To Dawkins that idea of a purely religious truth is hogwash. The mysteries of religion, he will say, exist in order to forbid all questioning, so giving religion the edge over science in the struggle for survival. In any case, why are there so many competitors among religions, if they are competing for the truth? Shouldn’t the false ones have fallen by the wayside, like refuted theories in science? And how does religion improve the human spirit, when it seems to authorise the crimes now committed each day by Islamists, and which are in turn no more than a shadow of the crimes that were spread across Europe by the Thirty Years War?

    Those are big questions, not to be solved by a TV programme, so here in outline are my answers. Religions survive and flourish because they are a call to membership — they provide customs, beliefs and rituals that unite the generations in a shared way of life, and implant the seeds of mutual respect. Like every form of social life, they are inflamed at the edges, where they compete for territory with other faiths. To blame religion for the wars conducted in its name, however, is like blaming love for the Trojan war. All human motives, even the most noble, will feed the flames of conflict when subsumed by the ‘territorial imperative’ — this too Darwin teaches us, and Dawkins surely must have noticed it. Take religion away, as the Nazis and the communists did, and you do nothing to suppress the pursuit of Lebensraum. You simply remove the principal source of mercy in the ordinary human heart and so make war pitiless; atheism found its proof at Stalingrad.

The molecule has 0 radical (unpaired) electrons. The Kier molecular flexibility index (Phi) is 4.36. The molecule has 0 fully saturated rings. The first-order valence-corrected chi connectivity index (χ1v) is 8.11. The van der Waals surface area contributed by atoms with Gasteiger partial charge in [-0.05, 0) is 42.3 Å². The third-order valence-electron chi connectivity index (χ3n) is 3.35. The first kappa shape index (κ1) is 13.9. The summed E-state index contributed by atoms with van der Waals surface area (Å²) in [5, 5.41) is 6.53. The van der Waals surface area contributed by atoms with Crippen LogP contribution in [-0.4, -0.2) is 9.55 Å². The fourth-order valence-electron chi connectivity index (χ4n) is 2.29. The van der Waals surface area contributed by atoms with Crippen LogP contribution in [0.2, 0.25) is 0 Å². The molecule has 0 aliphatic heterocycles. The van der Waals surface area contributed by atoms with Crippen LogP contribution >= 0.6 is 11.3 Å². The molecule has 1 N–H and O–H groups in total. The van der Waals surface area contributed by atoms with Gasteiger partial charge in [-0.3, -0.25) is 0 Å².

There is a tendency, fed by the sensationalism of television, to judge all human institutions by their behaviour in times of conflict. Religion, like patriotism, gets a bad press among those for whom war is the one human reality, the one occasion when the Other in all of us is noticeable. But the real test of a human institution is in peacetime. Peace is boring, quotidian, and also rotten television. But you can learn about it from books. Those nurtured in the Christian faith know that Christianity’s ability to maintain peace in the world around us reflects its gift of peace to the world within. In a Christian society there is no need for Asbos, and in the world after religion those Asbos will do no good — they are a last desperate attempt to save us from the effects of godlessness, and the attempt is doomed.